This article originally appeared on America.AlJazeera.com on July 29, 2014.
By Kari Lydersen
In some ways, Chicago Mayor Rahm Emanuel and Karen Lewis, the fiery president of the Chicago Teachers Union, are very much alike — profane, tough, outspoken, unapologetic. Both are Jewish, and both are ardent fans of ballet.
But a face-off between the two in the city’s 2015 mayoral election — should Lewis decide to run — would be a clear referendum on two wildly different versions of politics and views of the city’s future.
That such a contest might be on the horizon shows how Emanuel’s cavalier, steamroller style of governance has alienated Chicago voters, invoked racial and class tensions and made one of the country’s most feared political operatives potentially vulnerable to an unorthodox challenger out of left field.
A poll released by The Chicago Sun-Times on July 14 showed Lewis — an outspoken former chemistry teacher who has led the teachers’ union for four years — beating Emanuel by 9 percentage points in a one-on-one matchup, with 45 percent of voters choosing Lewis and 36 percent choosing Emanuel.
The result came as a shock to many political observers. Lewis, who is African-American, has no previous experience with electoral politics outside the union. Some are repulsed by her brash demeanor. Others have disparaged her weight (she recently underwent weight loss surgery in Mexico) or cringed at missteps. (She once mocked U.S. Education Secretary Arne Duncan’s speech impediment.)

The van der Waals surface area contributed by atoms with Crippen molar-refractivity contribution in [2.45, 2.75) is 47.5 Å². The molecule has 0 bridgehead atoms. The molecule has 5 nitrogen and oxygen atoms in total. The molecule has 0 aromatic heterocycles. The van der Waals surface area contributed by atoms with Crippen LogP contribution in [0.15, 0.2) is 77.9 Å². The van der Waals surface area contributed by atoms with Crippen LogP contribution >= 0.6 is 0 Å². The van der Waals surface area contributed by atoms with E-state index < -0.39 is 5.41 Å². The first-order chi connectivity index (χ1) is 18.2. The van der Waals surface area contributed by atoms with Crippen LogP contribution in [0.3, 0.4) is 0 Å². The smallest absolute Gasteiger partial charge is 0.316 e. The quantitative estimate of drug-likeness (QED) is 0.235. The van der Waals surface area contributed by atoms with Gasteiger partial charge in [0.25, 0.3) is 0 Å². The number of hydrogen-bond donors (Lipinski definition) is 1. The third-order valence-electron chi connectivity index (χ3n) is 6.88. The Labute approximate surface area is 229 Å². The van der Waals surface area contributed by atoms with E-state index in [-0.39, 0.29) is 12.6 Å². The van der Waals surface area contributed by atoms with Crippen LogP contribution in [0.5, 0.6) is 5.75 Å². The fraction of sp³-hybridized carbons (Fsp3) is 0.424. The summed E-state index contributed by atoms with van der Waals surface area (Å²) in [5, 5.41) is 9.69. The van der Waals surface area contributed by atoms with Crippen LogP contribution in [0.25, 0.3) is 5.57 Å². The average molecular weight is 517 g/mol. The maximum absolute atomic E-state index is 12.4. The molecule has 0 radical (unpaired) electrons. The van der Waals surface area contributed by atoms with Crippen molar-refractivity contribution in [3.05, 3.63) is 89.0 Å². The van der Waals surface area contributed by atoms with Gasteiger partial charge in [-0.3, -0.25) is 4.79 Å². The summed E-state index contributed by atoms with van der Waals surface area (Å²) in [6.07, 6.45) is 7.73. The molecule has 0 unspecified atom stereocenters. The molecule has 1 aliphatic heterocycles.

That an unconventional contender such as Lewis is winning over people across the demographic spectrum shows just how upset Chicagoans are with Emanuel’s autocratic style, his dedication to Big Business and flashy downtown startups at the expense of regular residents and neighborhoods and — perhaps most significant, given Lewis’ standing in the teaching community — his drastic moves to restructure the public school system.
Lewis hasn’t been the only potential challenger mentioned by observers. Bob Fioretti, one of the few aldermen who speak out against the mayor in the notoriously rubber-stamping city council, is considered a possible candidate. And the July poll, with 1,037 respondents, showed Cook County Board of Commissioners President Toni Preckwinkle 24 points ahead of Emanuel in a one-on-one matchup. Preckwinkle’s subsequent announcement on July 15 that she will not run for mayor disappointed Emanuel critics bent on seeing him defeated. But it cleared the way for a challenge by Lewis, who has formed an exploratory committee, though she has not officially entered the race.
Preckwinkle, who is African-American, would — like Lewis — have represented the constituency most alienated by Emanuel. The mayor’s administration closed almost 50 public schools in 2013, predominantly in black neighborhoods and, controversially, “turned around” schools by firing almost all their staff. Thousands of teachers and other public employees have been laid off, with black teachers and other black workers disproportionately affected.